Sunday, November 04, 2012

Reading Assignment: Kousser

Win or lose tomorrow, I suspect that one issue not headed for the exit is the matter of voter suppression.  Those of you suiting up for the long game here might want to see if you can scare up a copy of J. Morgan Kousser, The Shaping of Southern Politics  Suffrage Restriction and the Establishment of the One-Party South, 1880-1910 (1974).  Seems to be out of print, but I suspect it would be possible to scare up a few copies in the second-hand market.

The book doesn't lend itself to quick summary, but allow me a few takeaways.  One,  this voter suppression thing wasn't just about blacks: the trick was to pare down the white voting rolls as well.  Two, perhaps more  surprising, it wasn't always self-evident which strategies were actually hostile to voting. Was the secret ballot a protection, or an attempt to disenfranchise?  Was the poll tax really a big deal, or not?  Was the statewide primary a tool of progressive reform, or a device for disenfranchisement?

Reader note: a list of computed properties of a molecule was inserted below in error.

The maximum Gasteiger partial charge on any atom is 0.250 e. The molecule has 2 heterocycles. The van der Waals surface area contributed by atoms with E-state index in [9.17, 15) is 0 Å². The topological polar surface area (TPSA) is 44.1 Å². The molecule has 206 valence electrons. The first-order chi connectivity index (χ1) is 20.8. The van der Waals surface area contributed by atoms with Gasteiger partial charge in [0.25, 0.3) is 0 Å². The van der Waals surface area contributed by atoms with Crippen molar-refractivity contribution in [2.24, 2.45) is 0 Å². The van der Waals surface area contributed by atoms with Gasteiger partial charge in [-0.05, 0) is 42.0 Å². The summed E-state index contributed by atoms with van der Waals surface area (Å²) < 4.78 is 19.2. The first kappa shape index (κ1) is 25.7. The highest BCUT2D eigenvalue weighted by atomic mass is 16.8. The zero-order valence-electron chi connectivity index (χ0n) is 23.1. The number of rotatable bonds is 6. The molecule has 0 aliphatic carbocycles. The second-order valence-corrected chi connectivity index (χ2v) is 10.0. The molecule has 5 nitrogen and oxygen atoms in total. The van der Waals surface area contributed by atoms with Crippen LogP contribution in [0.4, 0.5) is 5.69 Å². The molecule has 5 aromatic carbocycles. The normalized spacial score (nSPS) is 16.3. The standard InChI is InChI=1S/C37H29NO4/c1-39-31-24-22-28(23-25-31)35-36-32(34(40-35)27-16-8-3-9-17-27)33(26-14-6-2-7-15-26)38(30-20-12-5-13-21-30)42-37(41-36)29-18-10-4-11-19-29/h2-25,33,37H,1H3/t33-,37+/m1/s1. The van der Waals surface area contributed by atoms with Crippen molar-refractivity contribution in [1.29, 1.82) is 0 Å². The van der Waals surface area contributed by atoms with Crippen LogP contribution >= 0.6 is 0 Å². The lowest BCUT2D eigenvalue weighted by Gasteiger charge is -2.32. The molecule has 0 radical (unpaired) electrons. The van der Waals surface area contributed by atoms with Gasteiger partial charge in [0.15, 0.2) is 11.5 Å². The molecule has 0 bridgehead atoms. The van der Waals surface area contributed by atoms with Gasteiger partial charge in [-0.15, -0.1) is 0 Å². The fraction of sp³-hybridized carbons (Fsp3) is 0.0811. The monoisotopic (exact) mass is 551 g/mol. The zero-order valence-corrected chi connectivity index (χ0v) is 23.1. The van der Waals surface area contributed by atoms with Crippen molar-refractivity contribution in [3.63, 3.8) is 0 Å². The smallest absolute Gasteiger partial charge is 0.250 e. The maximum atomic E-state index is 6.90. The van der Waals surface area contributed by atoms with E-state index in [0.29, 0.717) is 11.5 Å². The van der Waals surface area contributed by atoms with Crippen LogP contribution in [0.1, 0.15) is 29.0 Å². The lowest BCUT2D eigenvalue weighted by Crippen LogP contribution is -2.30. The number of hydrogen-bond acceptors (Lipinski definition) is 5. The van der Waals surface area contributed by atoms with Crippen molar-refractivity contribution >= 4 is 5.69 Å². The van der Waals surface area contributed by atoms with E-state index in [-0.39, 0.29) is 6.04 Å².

And three, note the dates in the title.  Jim Crow didn't just fall out of the sky in 1865, nor even at the time of the "grand bargain" in 1877.   Campaigns of repression, like anything else in politics, can take energy and stamina and resilience.  Remember the first law of political thermodynamics: rust never sleeps.  So, win or lose on Tuesday, get up Wednesday morning, have a good breakfast, and get to work.

1 comment:

Ken Houghton said...

Kousser did a sequel, per the NYPL: Colorblind Injustice: Minority Voting Rights and the Undoing of the Second Reconstruction.